Guide to ESCROW, INSPECTIONS & APPRAISALSList your Home for Sale
When both parties have agreed on an offer and created a contract, it’s time to move on to the next steps. First up: Escrow.
EscrowThe escrow process begins when you accept the purchase and sale agreement and ends when you hand the keys over to the buyer. In between, you’ll pass through several steps.
Escrow ensures that the mortgage lender releases the funds to the seller at approximately the same time that the deed is recorded to reflect new ownership of a property. Escrow is handled by a neutral third party -- in some states, title companies take care of escrow, while in others, real estate attorneys are responsible for the process – who collects money and documents from the buyer and the seller. Escrow fees generally total from 1 to 2 percent of the home’s purchase price. How much each party pays is usually determined by region.
The first step is to open an escrow account and deposit the buyer’s earnest-money check.
The buyer orders a title search and obtains title insurance. The title report will list any easements, claims, encumbrances or liens against the property, also known as clouds or defects, which the seller must then resolve. Once the title is clear, a final title report will be issued.
Usually, the buyer orders an inspection. If the inspection reveals any problems, the buyer may attempt to negotiate for a lower price or list the repairs that must be completed before the deal closes. If you’ve already ordered your own inspection, you shouldn’t expect too many surprises. If you haven’t, and the inspector does find some surprises, be prepared to head back to the bargaining table.
As you resolve any contingencies included in the contract, you and the buyer will sign off using a contingency release form. The buyer must also sign off on the list of disclosures that you provide.
During this time, the lender will order its own appraisal of the property. If the appraisal comes in lower than the purchase price, the lender won’t supply the loan. The buyer will have to make up the difference in cash, order another appraisal, try to get a loan from another lender or convince the lender that the home is indeed worth the purchase price. If none of these tactics works, the deal may fall through.
However, if the appraisal is successful and the loan is funded, the buyer will perform a final walk-through. He'll check to ensure that all repairs have been completed and that any appliances or fixtures have been included as agreed upon in the contract. When the buyer signs off on the walk-through, it’s time to close.
After all the remaining paperwork is complete and the contingencies signed off, the escrow office will record a deed in the buyer’s name. You’ll receive your funds, the buyer will get your keys and escrow is closed.
InspectionThe buyer’s inspection takes place during the escrow process and should be conducted by a professional, independent third party. The inspector will go over the home with a fine-toothed comb and prepare a report that details problems or potential issues. Note that inspections don’t take cosmetic issues into account.
Expect an inspection to take between two and three hours. Inspection standards vary by state, but may cover:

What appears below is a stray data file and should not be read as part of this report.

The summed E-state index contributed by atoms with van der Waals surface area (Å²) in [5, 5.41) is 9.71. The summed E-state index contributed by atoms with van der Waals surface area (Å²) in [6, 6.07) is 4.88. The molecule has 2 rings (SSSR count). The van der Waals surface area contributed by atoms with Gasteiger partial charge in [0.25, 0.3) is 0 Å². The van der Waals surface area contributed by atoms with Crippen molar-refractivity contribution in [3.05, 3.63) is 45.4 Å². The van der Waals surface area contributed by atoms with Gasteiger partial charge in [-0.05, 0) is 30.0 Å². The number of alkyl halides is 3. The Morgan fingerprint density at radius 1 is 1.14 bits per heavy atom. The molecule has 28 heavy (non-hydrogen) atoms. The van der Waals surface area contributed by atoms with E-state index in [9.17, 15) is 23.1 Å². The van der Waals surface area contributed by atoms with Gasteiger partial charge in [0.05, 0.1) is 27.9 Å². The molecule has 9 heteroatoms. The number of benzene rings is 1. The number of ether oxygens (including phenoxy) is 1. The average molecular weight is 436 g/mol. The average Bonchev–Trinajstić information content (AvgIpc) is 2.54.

• Pests and termites
• Heating and air conditioning systems
• Water heater
• Energy efficiency
• Air quality
While having your own inspection done ahead of time reduces surprises, you can get even further ahead of the game by paying special attention to the most common problems found during inspections. These include:
• Water damage – Moisture in basements or attics, damp crawl spaces, mold and mildew, uneven floors, windows and doors that don’t close properly, water stains along the ceiling and cracks in the foundation are all signs of water damage
• Roof problems – Cupping, splitting or curling asphalt or wood shingles and cracking tile shingles indicate roof damage
• Electric issues – Exposed wiring and overuse of extension cords may lead to faulty wiring
• Plumbing problems – Leaky pipes, slow drains, discolored water from the faucet, a constant sound of rushing water, and low water pressure indicate faulty or outdated plumbing
If you notice any of these issues, invest in repairs before you list your home for sale. After all, it’s likely to be cheaper to fix it ahead of time on your own terms than be forced to choose between a costly repair and losing a sale.
AppraisalAppraisals provide a way to assess a home’s market value. Appraisers, who must be licensed by the state, act as independent and neutral third parties. Their job is to evaluate a property’s value based on certain criteria, such as the size, condition, age and features of the home, as well as sales prices of comparable homes in the area. Appraisers provide a written report that details their findings.
When appraising residential properties, appraisers generally take two approaches:
• Cost approach – An estimate of what it would cost to replace or reproduce improvements, plus land value, minus physical deterioration
• Comparison approach – The selling prices of comparable homes in the area, adjusted for different features, sizes, age, conditions, features and layouts
Lenders use appraisals to get an objective evaluation of a home’s market value. Lenders won’t make loans that are more than the home’s value, as the home itself serves as security for the loan.
The buyer’s lender will order an appraisal during the escrow process.
Given an appraisal’s limited relevance – factors such as rapidly changing markets and interest rates can render an appraisal obsolete within weeks or months – it may not be worth the money to order your own. However, a positive appraisal can be an effective marketing tool during the negotiation. Each situation is different, so evaluate your own needs before deciding whether or not to order a pre-listing appraisal.
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